Syrian Fattoush

A variation on the classic Syrian fattoush. With a subtle contrast of sweet and sour, this textured salad is seasoned with fresh mint, parsley and pomegranate

Introduction

This is a beautiful variation on the famous Lebanese bread salad, with subtle sweet and sour notes. We make our own crispbread for a crisper, more delicate texture, but genuine pitta bread (not the thick and flabby supermarket version) is also good. We have a whole bed of Moroccan mint on the allotment that spreads like a weed, perfect for this salad as well as for tea.

Serves 4

Ingredients

1 large aubergine, cut into 1.5cm cubes and tossed with 1 tsp fine sea salt
8 tbsp (120ml) olive oil
16 ripe cherry tomatoes, cut in half
4 spring onions, trimmed and finely sliced
Seeds of 1 small pomegranate (about 100g)
1 small bunch of mint (about 20g), roughly chopped
1 medium bunch of flat-leaf parsley (about 40g), leaves picked
For the crispbread:
225g unbleached strong white bread flour, plus extra for dusting
¾ tsp fine sea salt
½ tsp dried yeast
150ml tepid water
1 tbsp olive oil
Flour for dusting
25g unsalted butter
For the dressing:
Seeds of 1 small pomegranate (about 100g), squeezed to make juice (see Note overleaf)
½ small garlic clove, crushed to a paste with a pinch of salt
3 tbsp extra virgin olive oil

Instructions

First, make the flatbread dough. Place the flour and salt in a large mixing bowl. Dissolve the yeast in the water and add the oil. Now make a well in the middle of the flour and pour in the yeast mixture a little at a time, mixing constantly. We like to do this by hand, squelching out the lumps as they appear. When all the yeast mixture has been incorporated, transfer the dough to a floured surface and knead well for at least 5 minutes. If the dough is still sticky, add a little more flour; if it is stiff, a little more water. It is ready when no longer tacky but soft, elastic and smooth. Put the dough back in the bowl, cover with a cloth and leave to rise in a warm place until doubled in bulk - approximately 1-2 hours.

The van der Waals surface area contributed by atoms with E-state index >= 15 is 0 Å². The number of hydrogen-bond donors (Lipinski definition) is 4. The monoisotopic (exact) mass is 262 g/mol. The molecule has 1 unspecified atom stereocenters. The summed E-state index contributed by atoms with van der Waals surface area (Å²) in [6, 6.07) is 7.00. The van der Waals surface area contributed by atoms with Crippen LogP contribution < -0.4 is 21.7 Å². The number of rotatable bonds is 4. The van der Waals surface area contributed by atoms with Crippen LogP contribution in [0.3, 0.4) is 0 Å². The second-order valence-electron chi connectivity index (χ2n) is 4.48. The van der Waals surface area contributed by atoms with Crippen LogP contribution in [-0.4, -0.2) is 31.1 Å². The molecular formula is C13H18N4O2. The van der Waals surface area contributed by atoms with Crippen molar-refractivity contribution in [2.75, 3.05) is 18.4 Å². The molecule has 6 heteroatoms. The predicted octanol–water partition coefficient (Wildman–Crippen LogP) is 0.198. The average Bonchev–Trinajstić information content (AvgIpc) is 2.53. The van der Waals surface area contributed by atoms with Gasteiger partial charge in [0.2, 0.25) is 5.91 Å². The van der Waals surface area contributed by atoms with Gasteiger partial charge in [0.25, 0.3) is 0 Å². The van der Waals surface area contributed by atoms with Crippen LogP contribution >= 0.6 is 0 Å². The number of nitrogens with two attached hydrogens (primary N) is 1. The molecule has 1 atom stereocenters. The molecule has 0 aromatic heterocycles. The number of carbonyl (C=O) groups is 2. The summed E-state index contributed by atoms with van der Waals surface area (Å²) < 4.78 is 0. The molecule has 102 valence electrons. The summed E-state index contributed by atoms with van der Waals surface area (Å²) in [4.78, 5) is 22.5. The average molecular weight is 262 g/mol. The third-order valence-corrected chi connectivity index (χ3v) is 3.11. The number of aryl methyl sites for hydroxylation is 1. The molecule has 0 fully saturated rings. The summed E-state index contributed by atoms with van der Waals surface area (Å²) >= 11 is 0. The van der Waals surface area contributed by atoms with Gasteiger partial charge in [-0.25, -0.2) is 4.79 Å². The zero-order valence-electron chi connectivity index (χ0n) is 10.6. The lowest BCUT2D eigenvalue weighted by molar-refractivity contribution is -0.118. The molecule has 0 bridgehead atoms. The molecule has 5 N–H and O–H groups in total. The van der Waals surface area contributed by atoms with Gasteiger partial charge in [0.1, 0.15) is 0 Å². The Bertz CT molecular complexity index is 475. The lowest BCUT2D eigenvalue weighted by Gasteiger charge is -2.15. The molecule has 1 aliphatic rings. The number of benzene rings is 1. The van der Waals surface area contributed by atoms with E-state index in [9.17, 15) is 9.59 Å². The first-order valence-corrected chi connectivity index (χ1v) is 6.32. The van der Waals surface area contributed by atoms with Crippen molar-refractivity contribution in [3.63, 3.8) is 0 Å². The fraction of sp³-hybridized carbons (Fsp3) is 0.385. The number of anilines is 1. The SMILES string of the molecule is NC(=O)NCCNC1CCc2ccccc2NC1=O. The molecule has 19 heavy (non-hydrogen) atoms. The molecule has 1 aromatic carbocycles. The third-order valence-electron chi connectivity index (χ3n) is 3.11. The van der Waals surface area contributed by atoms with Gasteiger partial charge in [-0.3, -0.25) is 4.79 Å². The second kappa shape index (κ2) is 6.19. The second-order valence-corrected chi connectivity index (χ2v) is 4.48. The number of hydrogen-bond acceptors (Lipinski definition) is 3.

Preheat the oven to 180°C/350°F/Gas 4.

Make the crispbread. Take a quarter of the flatbread dough (use the remainder for another recipe, or shape it into loaves - less than one quantity of flatbread dough is difficult to knead as it is such a small amount) and divide it into 2 rounds. Roll out and stretch each one until it is extremely thin and almost translucent, about 25cm in diameter. Lightly dust with flour. Put a large frying pan over a medium-high heat and, when hot, place one of the flatbreads in it. Cook until lightly coloured underneath, then invert to cook the other side. Remove and leave to cool. Meanwhile, do the same for the second flatbread. If using shop-bought pitta, just carefully split them in half lengthways.

Melt the butter and brush it on both sides of the bread. Place the breads on a rack in the middle of the oven and bake until golden - about 5-10 minutes for paper-thin homemade flatbread, 10-15 minutes for thicker pitta bread. Remove from the oven and leave to cool.

For the dressing, mix all the ingredients together and season with salt and pepper to taste.

For the aubergine, rinse off the salt and dry well with kitchen paper. Heat up the olive oil in a large frying pan or wok over a high heat and fry the aubergine for about 10 minutes, until soft and deep golden brown. Drain on kitchen paper and keep warm.

To serve the salad, combine two-thirds of the crispbread with the tomatoes, spring onions, aubergine, two-thirds of the pomegranate seeds and the herbs in a large salad bowl, breaking up the bread with your hands as you go. Now pour on the dressing and toss very gently. Taste for seasoning and serve with the remaining crispbread and pomegranate seeds on top.

Note:
To make pomegranate juice, cut the pomegranate in half, break open each half and pick out the seeds, being careful not to include any of the pith, as it is very bitter. Put the seeds in a sieve set over a bowl and crush them with your hands as much as possible to extract the juice. Then push them against the sieve with the back of a large spoon to extract as much remaining juice as you can.

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